Night time routine. It’s important to do things that clear your head of all the “noise”; thoughts, stress about work/life etc, anything that keeps you from winding down or calming down, and being able to have a restful night’s sleep. Deep breathing helps to focus on lying still and resting, instead of taking shallow breaths while you lie there overthinking and unable to relax.
Aromatherapy oils can be beneficial; your senses have the biggest impact on your mind. Bergamot and geranium oil, among other essential oils are known for their for calming effect on the brain. The sense of smell is a very powerful; think about how different scents make you feel and how they trigger different memories. An electric oil burner is safer to use than a candle-lit burner if you want to leave it on overnight.
Meditation music for relaxation is profoundly effective. I discovered “binaural beats” – sound waves that help relax and calm the mind, helping you to drift into a deep sleep. When signals of two different frequencies (sounds) are presented, one to each ear, the brain detects phase differences between these signals. The brain processes this anomalous information differently when these phase differences are heard with stereo headphones or speakers. A perceptual integration of the two signals in perceived in the brain, producing the sensation of a third “beat”. Changes in consciousness are associated with binaural-beats. source. Delta (1 to 4 Hz) and Theta (4 to 8 Hz) sound waves help your mind relax and therefore induce a deep sleep – I fell asleep a lot faster listening to binaural beats. On You Tube you’ll find a lot of meditation channels such as ‘binaural beats sounds’ with playlists for sleep. It was hard to find tracks to download so I just listen to what I found on You Tube.
After doing all of the above, I was still waking through the night and waking up too early was hit-and-miss. So I went to a health shop and got a herbal tincture from a naturopath who I used to work with. The tincture had roughly equal parts passionflower, lemon balm, california poppy, withania (ashwagandha) and skullcap (look them up!). These herbs, when combined correctly, relax your brain, have mild sedative effects, and help achieve a deep sleep without a ‘groggy ‘ or hangover feeling the next day. This was a wonderful thing! It worked! The first 2 nights using it, I slept amazingly (10ml dose 1hr before bed), and 2 weeks into it I’m still sleeping amazingly. Safe to say this stuff is awesome. I think doing all of the above first, getting a good routine in place, was important before taking the herbal tincture. If I ever have the problem occur again, I’ll be onto these herbs quick-smart. I highly recommend this option over any prescription or over-the-counter sleeping pill or herbal even sleeping tablets off the shelf. Tinctures are more potent and pure, and based on your particular sleep problem it can be mixed up with the most suitable herbs for you. I know I don’t respond to valerian or hops (in fact it wakes me up more, the opposite of what’s supposed to happen!), and a lot of off the shelve herbal sleep tablets contain these two herbs. So a tincture was the best option. Thank goodness for herbs!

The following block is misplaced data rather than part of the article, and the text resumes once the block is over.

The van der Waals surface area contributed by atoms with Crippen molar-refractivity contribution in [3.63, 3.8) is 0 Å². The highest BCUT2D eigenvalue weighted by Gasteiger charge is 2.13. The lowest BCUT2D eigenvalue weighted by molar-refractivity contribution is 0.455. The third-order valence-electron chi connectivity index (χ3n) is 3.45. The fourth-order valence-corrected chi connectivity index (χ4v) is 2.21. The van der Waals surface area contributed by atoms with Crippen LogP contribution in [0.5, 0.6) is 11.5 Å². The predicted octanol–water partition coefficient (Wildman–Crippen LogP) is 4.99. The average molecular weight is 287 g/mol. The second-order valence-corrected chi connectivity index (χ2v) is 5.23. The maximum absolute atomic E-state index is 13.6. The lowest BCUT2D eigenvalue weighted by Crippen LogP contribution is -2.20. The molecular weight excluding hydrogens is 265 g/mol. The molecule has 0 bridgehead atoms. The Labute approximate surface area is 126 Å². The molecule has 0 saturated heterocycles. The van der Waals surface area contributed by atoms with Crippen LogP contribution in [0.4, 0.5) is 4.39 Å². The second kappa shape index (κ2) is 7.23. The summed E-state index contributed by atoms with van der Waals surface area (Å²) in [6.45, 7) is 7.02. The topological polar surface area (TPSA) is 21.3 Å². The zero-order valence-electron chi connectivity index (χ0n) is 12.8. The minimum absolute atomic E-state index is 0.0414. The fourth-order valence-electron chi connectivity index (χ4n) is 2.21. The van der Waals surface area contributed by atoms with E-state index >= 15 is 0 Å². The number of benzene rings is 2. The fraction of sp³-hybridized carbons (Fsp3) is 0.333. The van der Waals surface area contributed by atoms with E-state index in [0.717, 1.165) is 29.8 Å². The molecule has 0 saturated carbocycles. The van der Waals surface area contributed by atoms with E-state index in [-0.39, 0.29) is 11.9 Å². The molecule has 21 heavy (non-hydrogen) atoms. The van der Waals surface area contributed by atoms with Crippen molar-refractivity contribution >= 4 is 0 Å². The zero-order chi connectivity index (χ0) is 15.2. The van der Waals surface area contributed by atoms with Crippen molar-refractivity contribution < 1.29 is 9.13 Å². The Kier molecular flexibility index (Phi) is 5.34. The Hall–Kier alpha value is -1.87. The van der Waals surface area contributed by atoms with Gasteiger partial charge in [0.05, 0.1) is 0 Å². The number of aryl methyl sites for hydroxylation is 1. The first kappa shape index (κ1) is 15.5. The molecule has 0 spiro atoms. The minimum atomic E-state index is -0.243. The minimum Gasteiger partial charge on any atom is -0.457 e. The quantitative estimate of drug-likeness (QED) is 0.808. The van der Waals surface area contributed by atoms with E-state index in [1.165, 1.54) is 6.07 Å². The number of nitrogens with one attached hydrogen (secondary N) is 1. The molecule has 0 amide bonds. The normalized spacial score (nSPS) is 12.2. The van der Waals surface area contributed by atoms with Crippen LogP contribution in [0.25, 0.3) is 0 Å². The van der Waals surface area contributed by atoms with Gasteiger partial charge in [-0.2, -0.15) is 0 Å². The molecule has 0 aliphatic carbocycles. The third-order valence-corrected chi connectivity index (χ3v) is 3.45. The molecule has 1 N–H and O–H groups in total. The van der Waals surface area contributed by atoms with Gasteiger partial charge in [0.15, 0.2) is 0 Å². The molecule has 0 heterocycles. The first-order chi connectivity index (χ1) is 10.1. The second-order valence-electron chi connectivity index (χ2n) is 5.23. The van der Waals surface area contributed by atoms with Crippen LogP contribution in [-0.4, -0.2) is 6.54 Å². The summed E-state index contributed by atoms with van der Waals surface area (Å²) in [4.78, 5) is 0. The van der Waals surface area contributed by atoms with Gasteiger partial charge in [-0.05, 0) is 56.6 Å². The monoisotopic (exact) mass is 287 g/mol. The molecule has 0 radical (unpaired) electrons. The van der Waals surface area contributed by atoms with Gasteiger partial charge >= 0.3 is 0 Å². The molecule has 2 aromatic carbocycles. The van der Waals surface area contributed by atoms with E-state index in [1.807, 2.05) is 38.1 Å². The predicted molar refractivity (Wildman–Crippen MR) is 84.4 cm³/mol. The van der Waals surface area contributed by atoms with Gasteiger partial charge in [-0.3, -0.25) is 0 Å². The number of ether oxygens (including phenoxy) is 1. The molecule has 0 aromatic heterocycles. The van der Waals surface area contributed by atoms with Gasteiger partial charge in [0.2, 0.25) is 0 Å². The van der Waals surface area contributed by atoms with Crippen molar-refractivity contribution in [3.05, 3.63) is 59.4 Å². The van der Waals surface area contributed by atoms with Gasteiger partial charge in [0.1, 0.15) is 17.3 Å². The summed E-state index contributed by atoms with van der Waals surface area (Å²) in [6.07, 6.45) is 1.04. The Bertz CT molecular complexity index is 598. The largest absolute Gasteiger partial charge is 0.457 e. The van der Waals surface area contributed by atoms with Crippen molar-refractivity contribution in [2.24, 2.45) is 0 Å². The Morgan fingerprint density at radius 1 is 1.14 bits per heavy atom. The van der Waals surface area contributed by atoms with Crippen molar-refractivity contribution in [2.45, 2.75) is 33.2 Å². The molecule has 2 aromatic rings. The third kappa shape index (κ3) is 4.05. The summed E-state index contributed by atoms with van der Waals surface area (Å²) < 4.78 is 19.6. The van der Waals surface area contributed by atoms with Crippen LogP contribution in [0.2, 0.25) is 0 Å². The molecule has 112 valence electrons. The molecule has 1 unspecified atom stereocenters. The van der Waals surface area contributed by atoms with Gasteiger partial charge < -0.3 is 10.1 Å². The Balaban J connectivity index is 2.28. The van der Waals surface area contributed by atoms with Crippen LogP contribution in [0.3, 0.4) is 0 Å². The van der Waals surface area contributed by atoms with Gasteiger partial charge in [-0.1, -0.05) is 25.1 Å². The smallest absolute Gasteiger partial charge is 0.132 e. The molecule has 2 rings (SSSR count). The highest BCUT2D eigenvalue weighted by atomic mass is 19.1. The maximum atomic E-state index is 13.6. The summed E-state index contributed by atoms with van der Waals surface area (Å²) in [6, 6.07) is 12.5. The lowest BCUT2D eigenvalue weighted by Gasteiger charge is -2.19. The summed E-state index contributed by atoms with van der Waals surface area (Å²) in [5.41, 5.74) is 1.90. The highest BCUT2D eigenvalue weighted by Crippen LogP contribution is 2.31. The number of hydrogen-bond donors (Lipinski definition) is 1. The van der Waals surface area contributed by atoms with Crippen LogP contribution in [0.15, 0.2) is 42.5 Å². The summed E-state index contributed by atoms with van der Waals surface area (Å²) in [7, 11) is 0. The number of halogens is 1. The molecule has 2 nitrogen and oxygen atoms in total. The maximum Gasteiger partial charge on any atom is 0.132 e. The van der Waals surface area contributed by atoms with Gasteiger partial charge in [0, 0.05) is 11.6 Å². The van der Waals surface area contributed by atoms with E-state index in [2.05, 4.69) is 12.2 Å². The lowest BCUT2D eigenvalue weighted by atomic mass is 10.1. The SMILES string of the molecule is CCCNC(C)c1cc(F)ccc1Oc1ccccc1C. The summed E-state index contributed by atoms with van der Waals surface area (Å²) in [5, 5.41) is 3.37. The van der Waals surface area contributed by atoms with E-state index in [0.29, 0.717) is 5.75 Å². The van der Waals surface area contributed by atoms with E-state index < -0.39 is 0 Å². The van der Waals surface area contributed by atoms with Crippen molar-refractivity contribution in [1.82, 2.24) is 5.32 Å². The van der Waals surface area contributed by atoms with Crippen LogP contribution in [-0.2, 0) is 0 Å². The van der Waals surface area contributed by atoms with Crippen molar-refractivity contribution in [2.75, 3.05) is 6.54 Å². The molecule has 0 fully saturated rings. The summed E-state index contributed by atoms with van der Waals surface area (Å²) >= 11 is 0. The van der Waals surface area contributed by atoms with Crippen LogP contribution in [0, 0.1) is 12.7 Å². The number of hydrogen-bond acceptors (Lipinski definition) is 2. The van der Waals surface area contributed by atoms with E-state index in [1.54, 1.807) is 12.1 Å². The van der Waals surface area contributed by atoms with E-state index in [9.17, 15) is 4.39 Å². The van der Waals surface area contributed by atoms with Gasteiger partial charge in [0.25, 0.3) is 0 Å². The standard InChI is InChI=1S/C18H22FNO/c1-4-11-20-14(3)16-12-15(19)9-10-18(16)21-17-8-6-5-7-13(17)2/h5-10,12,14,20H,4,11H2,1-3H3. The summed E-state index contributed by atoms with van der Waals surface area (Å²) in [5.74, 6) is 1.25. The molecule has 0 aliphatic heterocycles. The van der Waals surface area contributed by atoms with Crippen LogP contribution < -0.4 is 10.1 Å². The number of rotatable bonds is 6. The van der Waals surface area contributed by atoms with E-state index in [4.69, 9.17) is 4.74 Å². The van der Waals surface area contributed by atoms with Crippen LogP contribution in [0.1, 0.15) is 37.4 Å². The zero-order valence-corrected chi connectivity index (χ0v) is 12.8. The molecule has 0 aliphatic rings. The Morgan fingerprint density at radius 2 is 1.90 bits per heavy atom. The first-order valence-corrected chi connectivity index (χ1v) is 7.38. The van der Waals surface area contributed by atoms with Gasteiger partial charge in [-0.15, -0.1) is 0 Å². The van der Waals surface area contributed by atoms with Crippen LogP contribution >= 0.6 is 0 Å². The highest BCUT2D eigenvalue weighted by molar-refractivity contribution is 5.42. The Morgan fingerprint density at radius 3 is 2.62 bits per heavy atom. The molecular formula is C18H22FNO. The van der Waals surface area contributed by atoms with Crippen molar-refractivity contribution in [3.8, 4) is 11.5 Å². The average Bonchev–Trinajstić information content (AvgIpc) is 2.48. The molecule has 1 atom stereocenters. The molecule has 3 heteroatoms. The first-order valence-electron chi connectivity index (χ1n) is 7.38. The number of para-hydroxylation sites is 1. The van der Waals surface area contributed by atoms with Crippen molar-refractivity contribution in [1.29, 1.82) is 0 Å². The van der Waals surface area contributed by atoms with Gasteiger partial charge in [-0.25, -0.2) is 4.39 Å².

I found the below points really helpful, on how to improve your sleep pattern. (full list here on Dr Mercola’s site).
TV, computers or other artificial light-emitting devices: do not use these 1-2 hours before bed.
Water and other fluids: do not drink anything at least 1 hour before bed to reduce the need to wake through the night for the bathroom.
Darkness: use black out blinds or curtains or an eye mask. The tiniest bit of light, even from an alarm clock can decrease melatonin.
Noise: use earplugs if you constantly get woken up by noises.
Alarm clocks, phones, ipads: if they have to be in the bedroom, you need to put these devices at least 1/2 metre away from your body as they emit blue light.
Your bed is for sleep! it should be for sleeping not working or studying or watching tv, if you associate your bed with relaxing and falling asleep, your body will adjust to ‘switching off’ and feeling more sleepy when your head hits the pillow.
Bed time: If possible, o to bed so you can fall asleep before 11pm, because the adrenal system recharges during this time. Going to be bed too late affects your body’s detoxifying processes, and can lead to digestive problems.
Routine: Do things at night that will clear your head of all the “noise” that prevents you from having a restful night’s sleep. e.g. deep breathing; aromatherapy oils; meditation music.
This obviously isn’t a comprehensive analysis of sleep and everything that can be addressed, but the above is what I found to be important and helpful to begin correcting my sleep pattern.